Sunday, 26 October 2014

Living well with dementia

I have always said that it is possible to live well with dementia, if things go right from the start. 
It's all about getting an early diagnosis, like any other serious illness, and having support from family and friends where possible right from the start.

I know that some people do not have family for support and my heart goes out to them, but there are also people who have family around them, but never get support, because people for some reason back away when a person gets dementia, and this makes mee feel sick at times. Some family members refuse to accept the diagnosis, and this had a knock on effect.

But if we get support from people who mean a lot to us then the sky is the limit. 

However we must also try these days to get support from doctors, nurses, social workers and everyone else in the health and public services. This is taking a very long time and is hit and miss at times, a post code lottery that many in government circles deny, but whether they like it or not it does exist. 

This should also take in people like physiotherapists and occupational therapists, who give us a lot of support. I will however say that some of these people do not understand dementia as well as we would expect.
 I did however have an assessment with a physiotherapist a week ago, and was staggered when a young lady walked into the room, because she looked as if she should have been in school, but she was brilliant, and very helpful
My wife said later that It is because I am getting old and this makes nursing staff etc look so much younger.

Many universities are training nurses to understand dementia and that is a brilliant start, but we also need doctors and consultants to start understanding our problems.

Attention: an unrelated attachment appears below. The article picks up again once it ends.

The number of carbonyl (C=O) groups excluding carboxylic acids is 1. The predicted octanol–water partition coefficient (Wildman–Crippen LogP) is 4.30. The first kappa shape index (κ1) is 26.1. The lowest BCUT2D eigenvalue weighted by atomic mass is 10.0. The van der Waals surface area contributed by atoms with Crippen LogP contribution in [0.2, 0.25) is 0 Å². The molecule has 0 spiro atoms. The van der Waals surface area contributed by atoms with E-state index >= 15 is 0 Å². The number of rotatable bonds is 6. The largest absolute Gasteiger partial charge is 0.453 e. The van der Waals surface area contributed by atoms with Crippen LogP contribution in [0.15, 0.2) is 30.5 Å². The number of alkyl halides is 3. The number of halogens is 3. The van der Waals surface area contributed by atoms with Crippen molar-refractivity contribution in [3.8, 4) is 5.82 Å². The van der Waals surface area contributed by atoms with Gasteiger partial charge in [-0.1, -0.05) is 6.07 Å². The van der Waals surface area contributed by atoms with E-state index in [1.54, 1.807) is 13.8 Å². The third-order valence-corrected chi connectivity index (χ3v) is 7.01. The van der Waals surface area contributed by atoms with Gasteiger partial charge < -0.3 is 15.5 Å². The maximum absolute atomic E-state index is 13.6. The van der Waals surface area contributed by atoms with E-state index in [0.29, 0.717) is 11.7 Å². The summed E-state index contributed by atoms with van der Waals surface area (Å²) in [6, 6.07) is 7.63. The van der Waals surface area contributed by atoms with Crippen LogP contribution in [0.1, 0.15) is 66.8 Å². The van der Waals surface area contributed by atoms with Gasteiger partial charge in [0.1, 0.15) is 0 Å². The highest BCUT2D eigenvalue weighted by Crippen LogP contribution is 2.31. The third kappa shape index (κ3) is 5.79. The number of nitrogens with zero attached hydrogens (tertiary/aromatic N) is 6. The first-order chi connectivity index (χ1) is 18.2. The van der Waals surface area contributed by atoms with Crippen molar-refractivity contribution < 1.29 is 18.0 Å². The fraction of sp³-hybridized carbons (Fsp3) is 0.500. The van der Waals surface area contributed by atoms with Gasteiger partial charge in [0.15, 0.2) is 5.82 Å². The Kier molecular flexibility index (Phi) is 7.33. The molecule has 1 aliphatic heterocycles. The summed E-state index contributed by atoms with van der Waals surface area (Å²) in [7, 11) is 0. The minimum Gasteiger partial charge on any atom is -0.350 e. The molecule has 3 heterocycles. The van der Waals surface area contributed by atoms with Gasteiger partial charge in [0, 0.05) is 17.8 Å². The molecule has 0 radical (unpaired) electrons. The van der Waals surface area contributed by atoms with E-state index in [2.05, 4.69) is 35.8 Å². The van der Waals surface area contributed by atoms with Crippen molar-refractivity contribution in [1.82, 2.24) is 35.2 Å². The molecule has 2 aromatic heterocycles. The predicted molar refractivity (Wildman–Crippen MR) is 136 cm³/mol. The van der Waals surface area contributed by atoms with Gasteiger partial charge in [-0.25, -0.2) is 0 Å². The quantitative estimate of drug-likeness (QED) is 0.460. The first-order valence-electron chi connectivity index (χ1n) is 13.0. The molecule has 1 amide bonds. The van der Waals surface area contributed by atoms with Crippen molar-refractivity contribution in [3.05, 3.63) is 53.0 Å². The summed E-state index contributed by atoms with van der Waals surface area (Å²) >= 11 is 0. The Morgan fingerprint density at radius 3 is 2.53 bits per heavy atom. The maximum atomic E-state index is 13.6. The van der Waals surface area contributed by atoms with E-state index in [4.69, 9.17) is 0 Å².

I am honoured and privileged to work with Northumbria University, where I talk to graduate nurses on a regular basis, and I am thrilled at their standard of nursing training, and dementia work they are doing.

The other day I heard about a consultant who would not listen to a carer, because she was not his patient, I have to ask what planet this person came from in this day and age.

 I think we should also take on board that one person with dementia, is not the same as norther person with the illness. There are so many variations of this illness, that no two people, even two with the same type of dementia are the same. We are all individuals, with totally individual symptoms and problems 

Let us hope that before long dementia training will be given to all staff in the public and health sector, so we are treated with dignity and respect, the same dignity and respect that others demand and expect as their right 



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